Scientists have sounded the alarm on Long Covid’s impact on concentration and memory.
Even several months after catching Covid, 70 percent of Long Covid sufferers experienced problems with memory and concentration, according to a new study.
Almost 80 percent of Long Covid patients experienced difficulty concentrating, 69 percent reported brain fog, and 68 percent reported forgetfulness.
The severity of these symptoms were linked to the level of fatigue and neurological symptoms, like dizziness and headache, experienced during a person’s initial Covid illness.
Half the patients reported difficulty getting medical professionals to take their symptoms seriously.
The University of Cambridge researchers added, “perhaps because cognitive symptoms do not get the same attention as lung problems or fatigue”.
The authors say their results support other findings suggesting society will face a “long tail” of workforce illness due to lasting effects of the virus.
“Long Covid has received very little attention politically or medically,” said senior author Dr Lucy Cheke.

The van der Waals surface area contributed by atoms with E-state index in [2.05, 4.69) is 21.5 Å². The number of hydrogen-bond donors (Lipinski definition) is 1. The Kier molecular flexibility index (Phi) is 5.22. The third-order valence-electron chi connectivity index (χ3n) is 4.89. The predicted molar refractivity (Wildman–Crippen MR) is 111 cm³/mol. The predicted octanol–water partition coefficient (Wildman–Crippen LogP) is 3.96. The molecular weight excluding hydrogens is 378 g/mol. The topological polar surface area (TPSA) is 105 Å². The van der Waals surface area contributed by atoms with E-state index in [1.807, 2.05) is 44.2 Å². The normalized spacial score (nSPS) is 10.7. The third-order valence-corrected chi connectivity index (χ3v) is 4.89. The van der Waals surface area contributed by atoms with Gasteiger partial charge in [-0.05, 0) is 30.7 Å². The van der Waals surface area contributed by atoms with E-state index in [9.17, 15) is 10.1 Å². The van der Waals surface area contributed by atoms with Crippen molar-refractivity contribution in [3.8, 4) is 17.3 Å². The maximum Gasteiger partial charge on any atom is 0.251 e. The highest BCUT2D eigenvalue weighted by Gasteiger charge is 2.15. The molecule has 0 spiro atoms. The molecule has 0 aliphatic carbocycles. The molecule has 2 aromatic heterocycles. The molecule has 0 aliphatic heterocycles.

“It urgently needs to be taken more seriously, and cognitive issues are an important part of this. When politicians talk about ‘Living with Covid’ – that is, unmitigated infection, this is something they ignore. The impact on the working population could be huge. “
The study, published in Frontiers in Aging Neuroscience, monitored 181 Long Covid patients over 18 months.
Participants performed multiple tasks to assess their decision-making and memory, including remembering words in a list and remembering which two images appeared together.
Long Covid sufferers performed worse on cognitive tests – results revealed a consistent pattern of ongoing memory problems.
Indeed, problems were more severe in those with overall ongoing symptoms of the virus.
To help understand the cause of the cognitive issues, the researchers investigated other symptoms that might be linked.
What they found was that people who experienced fatigue and neurological symptoms, like dizziness and headache, during their initial illness were more likely to have cognitive symptoms later on.
Also, those who were still experiencing neurological symptoms were particularly impaired on cognitive tests.
Researchers note the findings are of “particular concern” giving the prevalence of Long Covid.
“This is important evidence that when people say they’re having cognitive difficulties post-Covid, these are not necessarily the result of anxiety or depression,” said Dr Muzaffer Kaser, a researcher from the University of Cambridge who was involved in the study.
“The effects are measurable – something concerning is happening.”